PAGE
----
This ruling by a California Court of Appeals provides us with a better understanding of what exactly falls under the broad definition of a trade secret. We know now that trade secrets are more than a specific formula or a set of lists. Trade secrets can be concepts and designs to solve problems. This means technological innovations can also fall under trade secrets. We may be seeing an increase in the number of trade secrets in the near future.

Source referenced: Lexology

 

The Future of Trade Secret Law

The Future of Trade Secret Law

As patents are becoming more and more difficult to obtain and enforce, many intellectual property owners are beginning to see trade secret law as a way to protect their IP assets. Congress is also considering providing federal private right of action for trade secret misappropriation. However, before deciding whether you should protect your IP with trade secret law, it is necessary to make sense of the history behind trade secret legislation.

Federal Trade Secret Legislation

The Supreme Court ruled in 1974 that state trade secret laws may “protect inventive subject matter without running afoul of the federal patent system.” After this ruling, states continued what they were doing and also continued to keep an eye out for trade secret misappropriation. When Congress saw that states varied on the type of trade secret legislation, they passed that Uniform Trade Secrets Act (UTSA) in 1979. This permitted companies with operations in several states to function more easily and with more protection. Although most states have adopted the UTSA in part or in whole, state court ruling have often led to differences for trade secret protection.

Commonalities Across States

When looking at trade secret legislation across different states, there are some common features that exist among them. First of all, the definition of trade secrets is common. The majority of the states define trade secrets as “information that derives some independent economic value.” States also agree that it is the duty of IP owners to keep information away from those who would use it for their own economical value.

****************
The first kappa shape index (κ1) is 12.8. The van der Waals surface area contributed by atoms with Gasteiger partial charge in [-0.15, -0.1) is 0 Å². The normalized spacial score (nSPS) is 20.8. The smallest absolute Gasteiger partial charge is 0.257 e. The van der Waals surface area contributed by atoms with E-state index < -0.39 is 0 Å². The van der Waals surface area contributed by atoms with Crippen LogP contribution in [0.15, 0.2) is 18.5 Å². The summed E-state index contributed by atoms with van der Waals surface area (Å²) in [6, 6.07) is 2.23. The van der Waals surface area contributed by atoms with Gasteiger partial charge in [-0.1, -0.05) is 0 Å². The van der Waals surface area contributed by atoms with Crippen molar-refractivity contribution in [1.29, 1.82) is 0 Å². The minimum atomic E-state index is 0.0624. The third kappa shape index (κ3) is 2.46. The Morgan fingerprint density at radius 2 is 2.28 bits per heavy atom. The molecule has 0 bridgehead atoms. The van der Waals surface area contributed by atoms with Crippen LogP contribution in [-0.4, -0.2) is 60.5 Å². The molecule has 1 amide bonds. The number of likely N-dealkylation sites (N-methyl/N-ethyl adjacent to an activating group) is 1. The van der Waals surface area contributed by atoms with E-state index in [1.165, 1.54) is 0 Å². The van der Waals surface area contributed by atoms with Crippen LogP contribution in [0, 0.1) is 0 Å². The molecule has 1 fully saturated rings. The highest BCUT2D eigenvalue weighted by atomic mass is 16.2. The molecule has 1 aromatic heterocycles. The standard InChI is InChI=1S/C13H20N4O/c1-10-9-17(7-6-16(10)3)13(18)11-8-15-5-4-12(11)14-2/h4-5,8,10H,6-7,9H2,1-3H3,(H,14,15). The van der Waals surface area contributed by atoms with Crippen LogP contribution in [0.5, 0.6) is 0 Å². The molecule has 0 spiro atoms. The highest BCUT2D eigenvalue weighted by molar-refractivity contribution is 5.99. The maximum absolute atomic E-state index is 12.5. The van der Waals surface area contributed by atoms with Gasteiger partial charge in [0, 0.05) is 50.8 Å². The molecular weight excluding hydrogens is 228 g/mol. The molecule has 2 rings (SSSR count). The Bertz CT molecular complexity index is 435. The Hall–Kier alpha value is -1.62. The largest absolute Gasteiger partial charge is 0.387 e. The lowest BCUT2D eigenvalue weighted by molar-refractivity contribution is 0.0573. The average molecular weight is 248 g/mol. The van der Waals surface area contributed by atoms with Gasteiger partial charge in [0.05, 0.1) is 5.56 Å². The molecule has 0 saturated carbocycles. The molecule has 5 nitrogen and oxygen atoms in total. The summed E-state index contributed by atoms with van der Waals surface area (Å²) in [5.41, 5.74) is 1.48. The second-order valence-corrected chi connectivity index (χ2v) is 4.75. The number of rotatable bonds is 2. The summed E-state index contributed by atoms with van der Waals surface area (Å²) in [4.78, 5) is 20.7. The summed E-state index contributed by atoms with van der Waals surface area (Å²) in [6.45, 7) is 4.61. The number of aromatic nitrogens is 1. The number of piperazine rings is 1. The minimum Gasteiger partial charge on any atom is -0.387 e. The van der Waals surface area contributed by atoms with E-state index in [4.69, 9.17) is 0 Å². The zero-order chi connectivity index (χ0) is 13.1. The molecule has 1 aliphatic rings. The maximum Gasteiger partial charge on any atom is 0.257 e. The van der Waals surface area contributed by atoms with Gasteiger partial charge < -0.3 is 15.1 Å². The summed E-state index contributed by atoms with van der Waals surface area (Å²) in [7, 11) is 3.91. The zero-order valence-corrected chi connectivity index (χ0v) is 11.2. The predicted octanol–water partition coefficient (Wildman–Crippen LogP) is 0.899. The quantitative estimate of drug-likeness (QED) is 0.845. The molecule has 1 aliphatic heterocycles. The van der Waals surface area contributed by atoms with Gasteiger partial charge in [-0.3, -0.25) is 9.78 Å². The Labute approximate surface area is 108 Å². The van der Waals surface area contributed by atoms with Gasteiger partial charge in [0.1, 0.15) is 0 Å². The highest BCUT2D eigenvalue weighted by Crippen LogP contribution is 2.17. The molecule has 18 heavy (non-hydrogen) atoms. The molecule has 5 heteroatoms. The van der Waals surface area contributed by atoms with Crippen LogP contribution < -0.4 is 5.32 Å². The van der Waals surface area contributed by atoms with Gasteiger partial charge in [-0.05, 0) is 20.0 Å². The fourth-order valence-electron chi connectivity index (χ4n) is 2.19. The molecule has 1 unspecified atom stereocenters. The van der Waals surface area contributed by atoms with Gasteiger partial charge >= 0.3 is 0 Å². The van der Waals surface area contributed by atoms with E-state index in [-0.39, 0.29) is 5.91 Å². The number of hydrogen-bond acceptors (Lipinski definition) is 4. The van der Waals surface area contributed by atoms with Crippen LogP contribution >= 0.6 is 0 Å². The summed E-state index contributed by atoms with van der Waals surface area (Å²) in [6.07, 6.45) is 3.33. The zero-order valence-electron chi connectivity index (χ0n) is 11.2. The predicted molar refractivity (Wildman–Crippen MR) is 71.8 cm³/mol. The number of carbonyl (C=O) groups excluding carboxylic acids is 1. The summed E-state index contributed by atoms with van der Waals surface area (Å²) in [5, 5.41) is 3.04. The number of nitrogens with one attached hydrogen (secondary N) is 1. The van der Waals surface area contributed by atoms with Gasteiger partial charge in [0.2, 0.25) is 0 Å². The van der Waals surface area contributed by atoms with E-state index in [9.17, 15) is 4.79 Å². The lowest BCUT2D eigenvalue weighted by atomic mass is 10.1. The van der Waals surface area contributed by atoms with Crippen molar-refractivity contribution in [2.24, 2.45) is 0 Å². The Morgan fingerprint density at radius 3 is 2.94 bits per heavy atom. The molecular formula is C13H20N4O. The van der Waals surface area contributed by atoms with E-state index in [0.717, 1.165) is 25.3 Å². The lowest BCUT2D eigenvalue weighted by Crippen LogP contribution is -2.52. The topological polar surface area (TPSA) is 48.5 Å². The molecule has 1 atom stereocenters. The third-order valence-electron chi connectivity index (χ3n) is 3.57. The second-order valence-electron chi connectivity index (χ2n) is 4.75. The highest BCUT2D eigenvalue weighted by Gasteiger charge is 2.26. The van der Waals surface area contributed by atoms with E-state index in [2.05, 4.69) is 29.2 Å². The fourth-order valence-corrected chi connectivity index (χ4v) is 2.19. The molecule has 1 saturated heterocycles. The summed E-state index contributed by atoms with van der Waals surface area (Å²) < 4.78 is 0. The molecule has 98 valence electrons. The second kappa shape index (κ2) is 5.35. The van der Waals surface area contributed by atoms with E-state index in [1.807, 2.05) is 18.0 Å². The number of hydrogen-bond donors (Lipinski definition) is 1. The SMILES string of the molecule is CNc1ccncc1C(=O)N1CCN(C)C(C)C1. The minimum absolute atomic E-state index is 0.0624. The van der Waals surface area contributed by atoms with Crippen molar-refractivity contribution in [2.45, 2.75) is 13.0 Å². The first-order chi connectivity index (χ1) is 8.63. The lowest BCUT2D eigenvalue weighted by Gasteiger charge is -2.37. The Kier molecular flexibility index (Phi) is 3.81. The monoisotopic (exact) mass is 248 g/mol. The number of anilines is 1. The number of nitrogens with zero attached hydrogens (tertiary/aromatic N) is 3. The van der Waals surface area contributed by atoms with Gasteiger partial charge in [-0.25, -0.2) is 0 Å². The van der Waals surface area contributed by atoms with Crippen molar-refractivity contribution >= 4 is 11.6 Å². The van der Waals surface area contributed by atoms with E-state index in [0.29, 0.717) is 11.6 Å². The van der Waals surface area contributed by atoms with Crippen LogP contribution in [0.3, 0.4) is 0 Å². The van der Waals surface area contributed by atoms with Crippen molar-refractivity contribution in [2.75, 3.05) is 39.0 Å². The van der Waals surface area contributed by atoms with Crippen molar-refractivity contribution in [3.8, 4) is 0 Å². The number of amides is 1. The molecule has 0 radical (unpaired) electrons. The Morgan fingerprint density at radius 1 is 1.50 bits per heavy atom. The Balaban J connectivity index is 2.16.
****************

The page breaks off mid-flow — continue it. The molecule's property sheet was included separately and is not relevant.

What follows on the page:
Similar to the definition, states also agree on the scope of of trade secret law. While the scope of patents is often debated, most states tend to agree that “any information relevant to a business’ economic success” would fall in the category of a trade secret. State also agree that the IP owner must actively takes steps to protect and maintain the secrecy of his/her information. Lastly, states agree in saying that trade secret misappropriation should be criminalized. This is because states find that misappropriation usually occurs through theft, bribery, misrepresentation, or a breach of duty to protect secrecy.

More Trade Secret Legislation

Congress passed the Economic Espionage Act (EEA) in 1996 to criminalize trade secret misappropriation by foreign actors or governments. In addition, the EEA criminalized domestic trade secret misappropriation that impacted interstate commerce. Although high profile convictions under the EEA have increased awareness of misappropriation consequences, only a few number of criminal cases have actually been brought under the EEA.

Congress hoped to amend the EEA to “create a federal private right of action for trade secret owners to obtain redress for misappropriation.”  The Defend Trade Secrets Act (DTSA) would allow a trade secret owners to bring a federal civil action in response to acts of misappropriation or foreign economic espionage. The proposal also highlighted damages, injunctive relief, fee-shifting, and treble damages. The most important part of the DTSA would be that it provides “an ex parte order for preservation of evidence or seizure upon the verified complaint or affidavit of a trade secret owner.”